Introduced in iOS 9, GameplayKit provides classes for high-level game-playing mechanics such as pathfinding, rules engines (both fuzzy and classical), and a prebuilt AI opponent in the form of GKMinMaxStrategist.
The minimax theorem, first stated by John von Neumann in 1928, holds that in a two-person, zero-sum, game with finite strategies, there exists some optimal play (or plays) that simultaneously maximizes the expected value for the current player and minimizes the expected value for the opposing player. In other words, in such games, there is a "best move" (although, of course, even the best move might lead to a loss or a tie, depending upon the state of the game).
GameplayKit implements the minimax algorithm in its GKMinMaxStrategist class and related classes (especially GKGameModel). The GKMinMaxStrategist is an optimized version of the minimax algorithm that uses memory efficiently and pares the search-tree at terminal nodes, but developer's should be aware that the algorithm can be costly: minimax algorithm's time efficiency is
b is the number of states in a single look-ahead "ply" and
m is the number of plies searched (see P:MonoTouch>GameplayKit.GKMinMaxStrategist.MaxLookAheadDepth). The algorithm's space efficiency is
The minimax theorem applies to a very large number of games, from trivial ones such as Nim and Tic-Tac-Toe, to complex games such as Chess and Go. However, games such as Chess and Go have so many possible game states and plies that the expense of calculating the optimal move quickly becomes astronomical. Even in such cases, the GKMinMaxStrategist may be used to evaluate several hundred or thousand moves and, if the developer can accurately program an estimate of the strength or weakness of a given game state, produce a strong opponent.
|IGKGameModel||Developers implement this interface in order to model the game and it's current state. In a board game, for instance, this will typically be the board and all pieces and a reference to the active player. In addition, if it is to be used with GKMinMaxStrategist, this class must implement the functions that describes potential moves (M:GameplayKit.GKGameModule.GetGameModelUpdates*) and evaluates them in terms of desirability (IsWin, IsLoss, GetScore).|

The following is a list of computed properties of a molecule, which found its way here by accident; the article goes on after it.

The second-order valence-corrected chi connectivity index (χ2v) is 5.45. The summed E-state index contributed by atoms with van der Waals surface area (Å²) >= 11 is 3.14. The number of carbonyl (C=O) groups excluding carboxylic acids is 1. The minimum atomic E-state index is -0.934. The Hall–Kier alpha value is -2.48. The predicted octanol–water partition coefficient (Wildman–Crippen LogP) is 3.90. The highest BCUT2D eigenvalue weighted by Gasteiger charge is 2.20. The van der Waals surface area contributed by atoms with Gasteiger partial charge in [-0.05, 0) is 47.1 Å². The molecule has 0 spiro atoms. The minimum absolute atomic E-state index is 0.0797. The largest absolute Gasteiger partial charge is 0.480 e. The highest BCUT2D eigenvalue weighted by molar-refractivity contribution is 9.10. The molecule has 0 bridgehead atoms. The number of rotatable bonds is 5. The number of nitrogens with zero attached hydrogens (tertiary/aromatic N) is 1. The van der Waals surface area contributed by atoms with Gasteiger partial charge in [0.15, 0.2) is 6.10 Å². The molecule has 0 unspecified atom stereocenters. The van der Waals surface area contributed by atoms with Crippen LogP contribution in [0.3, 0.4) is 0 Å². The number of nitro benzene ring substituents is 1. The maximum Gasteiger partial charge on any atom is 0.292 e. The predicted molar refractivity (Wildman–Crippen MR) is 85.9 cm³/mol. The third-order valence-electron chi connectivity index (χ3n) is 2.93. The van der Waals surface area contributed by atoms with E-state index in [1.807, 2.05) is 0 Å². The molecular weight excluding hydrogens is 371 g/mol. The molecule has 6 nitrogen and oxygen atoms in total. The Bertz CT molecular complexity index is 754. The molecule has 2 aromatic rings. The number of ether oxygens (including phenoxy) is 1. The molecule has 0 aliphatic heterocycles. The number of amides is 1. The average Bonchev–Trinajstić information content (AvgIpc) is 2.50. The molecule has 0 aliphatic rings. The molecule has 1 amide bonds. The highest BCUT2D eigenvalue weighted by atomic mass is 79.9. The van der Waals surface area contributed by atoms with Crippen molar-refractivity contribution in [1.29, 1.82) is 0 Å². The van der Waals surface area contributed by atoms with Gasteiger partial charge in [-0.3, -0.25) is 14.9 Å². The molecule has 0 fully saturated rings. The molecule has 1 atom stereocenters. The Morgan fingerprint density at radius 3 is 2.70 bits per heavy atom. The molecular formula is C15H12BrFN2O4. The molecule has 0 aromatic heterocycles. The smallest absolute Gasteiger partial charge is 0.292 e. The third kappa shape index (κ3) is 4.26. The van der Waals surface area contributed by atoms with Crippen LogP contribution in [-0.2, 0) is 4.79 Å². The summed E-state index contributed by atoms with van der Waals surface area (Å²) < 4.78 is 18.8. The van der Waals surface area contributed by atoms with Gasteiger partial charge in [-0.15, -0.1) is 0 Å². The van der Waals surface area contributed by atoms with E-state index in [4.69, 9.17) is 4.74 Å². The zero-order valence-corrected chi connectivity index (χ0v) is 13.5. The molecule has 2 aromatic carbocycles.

|IGKGameModelUpdate||This class describes a game "move" and contains enough information to transition the IGKGameModel between it's current state and a valid new one. Many thousand instances of this class may be required by the GKMinMaxStrategist, so the developer should take care to make it lightweight.|
|IGKGameModelPlayer||The GKMinMaxStrategist relies on the value of M:GameplayKit.IGKGameModelPlayer.GetPlayerID*) to distinguish between players.|
First, the IGKGameModelPlayer objects are retrieved. Then, starting with the current game state, and while the ply depth is less than MaxLookAheadDepth, the set of legal possible moves from the current state is returned by M:GameplayKit.GKMinMaxStrategist.GetGameModelUpdates*. Then, for each of these moves, it may be necessary for the GKMinMaxStrategist to allocate new memory; if so, M:GameplayKit.GKMinMaxStrategist.Copy* is called. Then, on one of the many GKGameModel objects being managed by the GKMinMaxStrategist, a potential move is executed with calls to SetGameModel and M:GameplayKit.IGKGameModel.ApplyGameState*.
The GKMinMaxStrategist then evaluates each of the potential moves by calling, first, IsWin and IsLoss. If either of these methods returns
true, the GKMinMaxStrategist marks that game state as a terminal node and will not attempt to investigate it further in later plies. If neither method returns
true, though, the method M:GameplayKit.GKGameModel_Extensions.Score* is called.
The developer should write a M:GameplayKit.GKGameModel_Extensions.Score* method to return a value between MinScore (-16777216) and MaxScore (+16777216). Higher values represent game states that are better for the GetActivePlayer. In simple games where the entire game tree can be searched because IsWin or IsLoss always return
true within MaxLookAheadDepth, the M:GameplayKit.GKGameModel_Extensions.Score* method can simply return 0, because the GKMinMaxStrategist can calculate the best move based on the winning and losing moves. However, this is only likely to be the case in quite-easy games and, in general, crafting a well-performing M:GameplayKit.GKGameModel_Updates.Score* function will require both game-playing and programming expertise. In terms of programming, the M:GameplayKit.GKGameModel_Updates.Score* method is called many times during the search of the game-tree and needs to be efficient, as well as accurate.
Developers should note that the GKMinMaxStrategist may allocate many copies of IGKGameModelPlayer and IGKGameModel as well as many IGKGameModelUpdate objects. Developers should rely on value, not reference, equality, and should exercise care when it comes to these objects manipulating global or static state.